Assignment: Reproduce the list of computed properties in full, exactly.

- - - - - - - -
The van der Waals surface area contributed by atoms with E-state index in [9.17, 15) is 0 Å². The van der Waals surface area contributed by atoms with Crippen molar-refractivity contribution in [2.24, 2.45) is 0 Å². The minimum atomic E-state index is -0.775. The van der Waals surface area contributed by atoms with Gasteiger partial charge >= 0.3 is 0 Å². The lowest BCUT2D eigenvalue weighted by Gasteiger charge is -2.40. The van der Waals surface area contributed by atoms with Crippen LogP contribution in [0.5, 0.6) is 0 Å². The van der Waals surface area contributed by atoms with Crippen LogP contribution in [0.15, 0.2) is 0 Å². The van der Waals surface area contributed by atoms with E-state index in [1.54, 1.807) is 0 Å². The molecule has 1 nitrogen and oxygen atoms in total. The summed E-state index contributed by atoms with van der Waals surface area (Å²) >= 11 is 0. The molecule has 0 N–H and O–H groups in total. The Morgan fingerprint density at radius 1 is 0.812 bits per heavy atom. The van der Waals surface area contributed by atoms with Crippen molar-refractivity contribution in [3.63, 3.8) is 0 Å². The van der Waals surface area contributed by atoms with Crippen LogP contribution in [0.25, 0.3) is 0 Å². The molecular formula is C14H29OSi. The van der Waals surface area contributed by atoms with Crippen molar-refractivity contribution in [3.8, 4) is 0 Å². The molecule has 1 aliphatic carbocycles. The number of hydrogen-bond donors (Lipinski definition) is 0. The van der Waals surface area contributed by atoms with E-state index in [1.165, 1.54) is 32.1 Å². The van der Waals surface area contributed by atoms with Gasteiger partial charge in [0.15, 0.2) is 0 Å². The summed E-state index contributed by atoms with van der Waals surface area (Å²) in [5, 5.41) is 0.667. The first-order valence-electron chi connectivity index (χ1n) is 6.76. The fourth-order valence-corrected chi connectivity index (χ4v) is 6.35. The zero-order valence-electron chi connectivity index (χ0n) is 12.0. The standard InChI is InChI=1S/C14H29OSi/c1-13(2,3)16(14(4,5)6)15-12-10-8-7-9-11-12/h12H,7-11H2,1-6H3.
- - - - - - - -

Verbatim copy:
The van der Waals surface area contributed by atoms with E-state index in [9.17, 15) is 0 Å². The van der Waals surface area contributed by atoms with Crippen molar-refractivity contribution in [2.24, 2.45) is 0 Å². The minimum atomic E-state index is -0.775. The van der Waals surface area contributed by atoms with Gasteiger partial charge >= 0.3 is 0 Å². The lowest BCUT2D eigenvalue weighted by Gasteiger charge is -2.40. The van der Waals surface area contributed by atoms with Crippen LogP contribution in [0.5, 0.6) is 0 Å². The van der Waals surface area contributed by atoms with Crippen LogP contribution in [0.15, 0.2) is 0 Å². The van der Waals surface area contributed by atoms with E-state index in [1.54, 1.807) is 0 Å². The molecule has 1 nitrogen and oxygen atoms in total. The summed E-state index contributed by atoms with van der Waals surface area (Å²) >= 11 is 0. The molecule has 0 N–H and O–H groups in total. The Morgan fingerprint density at radius 1 is 0.812 bits per heavy atom. The van der Waals surface area contributed by atoms with Crippen molar-refractivity contribution in [3.63, 3.8) is 0 Å². The van der Waals surface area contributed by atoms with Crippen LogP contribution in [0.25, 0.3) is 0 Å². The molecular formula is C14H29OSi. The van der Waals surface area contributed by atoms with Crippen molar-refractivity contribution in [3.8, 4) is 0 Å². The molecule has 1 aliphatic carbocycles. The number of hydrogen-bond donors (Lipinski definition) is 0. The van der Waals surface area contributed by atoms with E-state index in [1.165, 1.54) is 32.1 Å². The van der Waals surface area contributed by atoms with Gasteiger partial charge in [0.15, 0.2) is 0 Å². The summed E-state index contributed by atoms with van der Waals surface area (Å²) in [5, 5.41) is 0.667. The first-order valence-electron chi connectivity index (χ1n) is 6.76. The fourth-order valence-corrected chi connectivity index (χ4v) is 6.35. The zero-order valence-electron chi connectivity index (χ0n) is 12.0. The standard InChI is InChI=1S/C14H29OSi/c1-13(2,3)16(14(4,5)6)15-12-10-8-7-9-11-12/h12H,7-11H2,1-6H3.